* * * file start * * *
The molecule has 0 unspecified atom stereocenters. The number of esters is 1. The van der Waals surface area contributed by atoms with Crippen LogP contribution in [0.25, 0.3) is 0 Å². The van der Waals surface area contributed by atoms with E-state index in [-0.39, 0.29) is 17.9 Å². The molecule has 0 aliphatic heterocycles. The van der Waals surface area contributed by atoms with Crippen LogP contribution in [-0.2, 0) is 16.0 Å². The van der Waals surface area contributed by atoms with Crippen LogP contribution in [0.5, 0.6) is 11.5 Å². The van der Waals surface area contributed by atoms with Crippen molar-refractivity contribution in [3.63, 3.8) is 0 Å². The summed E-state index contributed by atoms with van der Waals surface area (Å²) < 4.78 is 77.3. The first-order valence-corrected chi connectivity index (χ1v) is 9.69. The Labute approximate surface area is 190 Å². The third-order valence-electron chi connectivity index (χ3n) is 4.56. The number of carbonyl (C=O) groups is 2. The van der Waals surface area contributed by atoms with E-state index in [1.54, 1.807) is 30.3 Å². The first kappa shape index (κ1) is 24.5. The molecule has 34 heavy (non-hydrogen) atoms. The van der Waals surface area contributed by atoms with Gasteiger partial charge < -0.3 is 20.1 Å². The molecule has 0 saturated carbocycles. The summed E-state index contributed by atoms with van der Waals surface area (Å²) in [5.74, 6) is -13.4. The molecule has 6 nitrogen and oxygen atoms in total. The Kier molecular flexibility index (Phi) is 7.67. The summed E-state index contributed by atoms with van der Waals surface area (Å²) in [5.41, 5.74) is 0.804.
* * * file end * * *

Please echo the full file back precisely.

The molecule has 0 unspecified atom stereocenters. The number of esters is 1. The van der Waals surface area contributed by atoms with Crippen LogP contribution in [0.25, 0.3) is 0 Å². The van der Waals surface area contributed by atoms with E-state index in [-0.39, 0.29) is 17.9 Å². The molecule has 0 aliphatic heterocycles. The van der Waals surface area contributed by atoms with Crippen LogP contribution in [-0.2, 0) is 16.0 Å². The van der Waals surface area contributed by atoms with Crippen LogP contribution in [0.5, 0.6) is 11.5 Å². The van der Waals surface area contributed by atoms with Crippen molar-refractivity contribution in [3.63, 3.8) is 0 Å². The summed E-state index contributed by atoms with van der Waals surface area (Å²) < 4.78 is 77.3. The first-order valence-corrected chi connectivity index (χ1v) is 9.69. The Labute approximate surface area is 190 Å². The third-order valence-electron chi connectivity index (χ3n) is 4.56. The number of carbonyl (C=O) groups is 2. The van der Waals surface area contributed by atoms with E-state index in [1.54, 1.807) is 30.3 Å². The first kappa shape index (κ1) is 24.5. The molecule has 34 heavy (non-hydrogen) atoms. The van der Waals surface area contributed by atoms with Gasteiger partial charge < -0.3 is 20.1 Å². The molecule has 0 saturated carbocycles. The summed E-state index contributed by atoms with van der Waals surface area (Å²) in [5.74, 6) is -13.4. The molecule has 6 nitrogen and oxygen atoms in total. The Kier molecular flexibility index (Phi) is 7.67. The summed E-state index contributed by atoms with van der Waals surface area (Å²) in [5.41, 5.74) is 0.804.